Keatand History, Family Crest & Coats of Arms
- Origins Available:
The present generation of the Keatand family is only the most recent to bear a name that dates back to the ancient Anglo-Saxon culture of Britain. Their name comes from having lived in either of the settlements called Ketton in Durham or Rutland, or in the place called Keaton in Ermington, in Devon. The surname Keatand belongs to the large category of Anglo-Saxon habitation names, which are derived from pre-existing names for towns, villages, parishes, or farmsteads.
Early Origins of the Keatand family
The surname Keatand was first found in Leicestershire. One of the first records of the family was Robert of Ketton (Latin: Robertus Cetenensis) (c. 1110-1160), an English medieval theologian, astronomer, translator and Arabist. His is thought to have been from village in Rutland, near Stamford, Lincolnshire. Today Ketton is a village and civil parish in Rutland in the East Midlands but dates back to the Domesday Book of 1086 when it was known as Chetone.  It is thought that the village name originated from "an old river name, possibly a derivation of the Celtic "ced" meaning "wood" + the Old English word "ea" meaning "river." 
The second record of the family was Robert de Keton who was listed in the Calendar of Inquisitiones post mortem from Nottinghamshire in 1362.  The Yorkshire Poll Tax Rolls of 1379 list: Johannes de Keton; and Henry de Ketton. Thomas Keton was rector of Langale and Kirksted, Norfolk in 1506. 
Early History of the Keatand family
This web page shows only a small excerpt of our Keatand research. Another 248 words (18 lines of text) covering the years 1362, 1379, 1397, 1399, 1423, 1506, 1805, 1134, 1143 and 1500 are included under the topic Early Keatand History in all our PDF Extended History products and printed products wherever possible.
Keatand Spelling Variations
Until the dictionary, an invention of only the last few hundred years, the English language lacked any comprehensive system of spelling rules. Consequently, spelling variations in names are frequently found in early Anglo-Saxon and later Anglo-Norman documents. One person's name was often spelled several different ways over a lifetime. The recorded variations of Keatand include Keaton, Keeton, Ketton, Keton, Ketyn, Keetyn and many more.
Early Notables of the Keatand family (pre 1700)
Notables of the family at this time include Robert of Ketton, a medieval theologian, who traveled to France, the Byzantine Empire, and the Crusader States in Palestine with fellow scholar Herman of Carinthia, in 1134. In...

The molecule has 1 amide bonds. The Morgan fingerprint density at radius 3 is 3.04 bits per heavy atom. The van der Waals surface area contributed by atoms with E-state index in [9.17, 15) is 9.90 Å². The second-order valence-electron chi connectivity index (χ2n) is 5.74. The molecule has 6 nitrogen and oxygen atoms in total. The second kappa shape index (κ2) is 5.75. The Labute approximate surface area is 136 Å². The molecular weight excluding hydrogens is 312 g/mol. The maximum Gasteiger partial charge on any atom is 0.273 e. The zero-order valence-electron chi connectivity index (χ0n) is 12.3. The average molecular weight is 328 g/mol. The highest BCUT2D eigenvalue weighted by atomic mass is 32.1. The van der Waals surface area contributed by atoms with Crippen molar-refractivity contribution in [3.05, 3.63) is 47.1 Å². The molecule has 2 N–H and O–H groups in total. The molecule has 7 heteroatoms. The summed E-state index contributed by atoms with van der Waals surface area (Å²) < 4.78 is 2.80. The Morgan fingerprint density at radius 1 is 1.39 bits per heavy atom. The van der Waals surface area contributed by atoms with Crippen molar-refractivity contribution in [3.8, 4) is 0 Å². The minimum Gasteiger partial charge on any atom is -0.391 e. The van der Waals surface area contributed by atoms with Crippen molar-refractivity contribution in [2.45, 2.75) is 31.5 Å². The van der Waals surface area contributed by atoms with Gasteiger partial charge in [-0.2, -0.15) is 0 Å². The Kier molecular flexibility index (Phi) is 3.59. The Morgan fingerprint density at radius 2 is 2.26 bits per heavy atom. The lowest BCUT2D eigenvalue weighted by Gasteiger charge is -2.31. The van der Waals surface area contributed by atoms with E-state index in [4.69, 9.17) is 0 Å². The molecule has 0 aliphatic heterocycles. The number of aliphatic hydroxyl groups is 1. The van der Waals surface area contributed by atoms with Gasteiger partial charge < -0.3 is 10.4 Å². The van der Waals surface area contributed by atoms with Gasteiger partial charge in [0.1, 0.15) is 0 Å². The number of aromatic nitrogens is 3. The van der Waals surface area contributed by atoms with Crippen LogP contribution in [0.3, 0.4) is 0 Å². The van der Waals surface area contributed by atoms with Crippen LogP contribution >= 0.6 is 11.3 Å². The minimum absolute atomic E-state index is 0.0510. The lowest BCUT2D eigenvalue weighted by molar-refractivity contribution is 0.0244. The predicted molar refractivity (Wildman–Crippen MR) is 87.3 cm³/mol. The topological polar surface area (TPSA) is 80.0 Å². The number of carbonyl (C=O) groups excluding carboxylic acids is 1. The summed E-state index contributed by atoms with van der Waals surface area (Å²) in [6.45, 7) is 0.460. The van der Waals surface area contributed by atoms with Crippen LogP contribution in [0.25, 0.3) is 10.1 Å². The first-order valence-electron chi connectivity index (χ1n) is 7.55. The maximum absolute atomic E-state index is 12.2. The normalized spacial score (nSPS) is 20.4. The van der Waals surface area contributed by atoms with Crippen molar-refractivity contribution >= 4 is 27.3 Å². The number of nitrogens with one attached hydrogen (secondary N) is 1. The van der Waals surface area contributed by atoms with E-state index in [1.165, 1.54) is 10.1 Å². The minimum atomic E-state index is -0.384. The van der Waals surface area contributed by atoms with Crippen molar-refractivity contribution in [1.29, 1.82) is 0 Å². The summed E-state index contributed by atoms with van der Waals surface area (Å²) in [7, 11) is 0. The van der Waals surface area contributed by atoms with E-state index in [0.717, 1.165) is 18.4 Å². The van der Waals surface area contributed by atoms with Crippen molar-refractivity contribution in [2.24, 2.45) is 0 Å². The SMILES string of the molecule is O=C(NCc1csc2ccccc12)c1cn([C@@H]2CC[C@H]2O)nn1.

Another 35 words (2 lines of text) are included under the topic Early Keatand Notables in all our PDF Extended History products and printed products wherever possible.
Migration of the Keatand family
Thousands of English families boarded ships sailing to the New World in the hope of escaping the unrest found in England at this time. Although the search for opportunity and freedom from persecution abroad took the lives of many because of the cramped conditions and unsanitary nature of the vessels, the opportunity perceived in the growing colonies of North America beckoned. Many of the settlers who survived the journey went on to make important contributions to the transplanted cultures of their adopted countries. The Keatand were among these contributors, for they have been located in early North American records: William Keaton, who sailed to Philadelphia in 1775. Samuel Keaton arrived in Philadelphia in 1799.
Related Stories +
- ^ Williams, Dr Ann. And G.H. Martin, Eds., Domesday Book A Complete Translation. London: Penguin, 1992. Print. (ISBN 0-141-00523-8)
- ^ Mills, A.D., Dictionary of English Place-Names. Oxford: Oxford University Press, 1991. Print. (ISBN 0-19-869156-4)
- ^ Reaney, P.H and R.M. Wilson, A Dictionary of English Surnames. London: Routledge, 1991. Print. (ISBN 0-415-05737-X)
- ^ Bardsley, C.W, A Dictionary of English and Welsh Surnames: With Special American Instances. Wiltshire: Heraldry Today, 1901. Print. (ISBN 0-900455-44-6)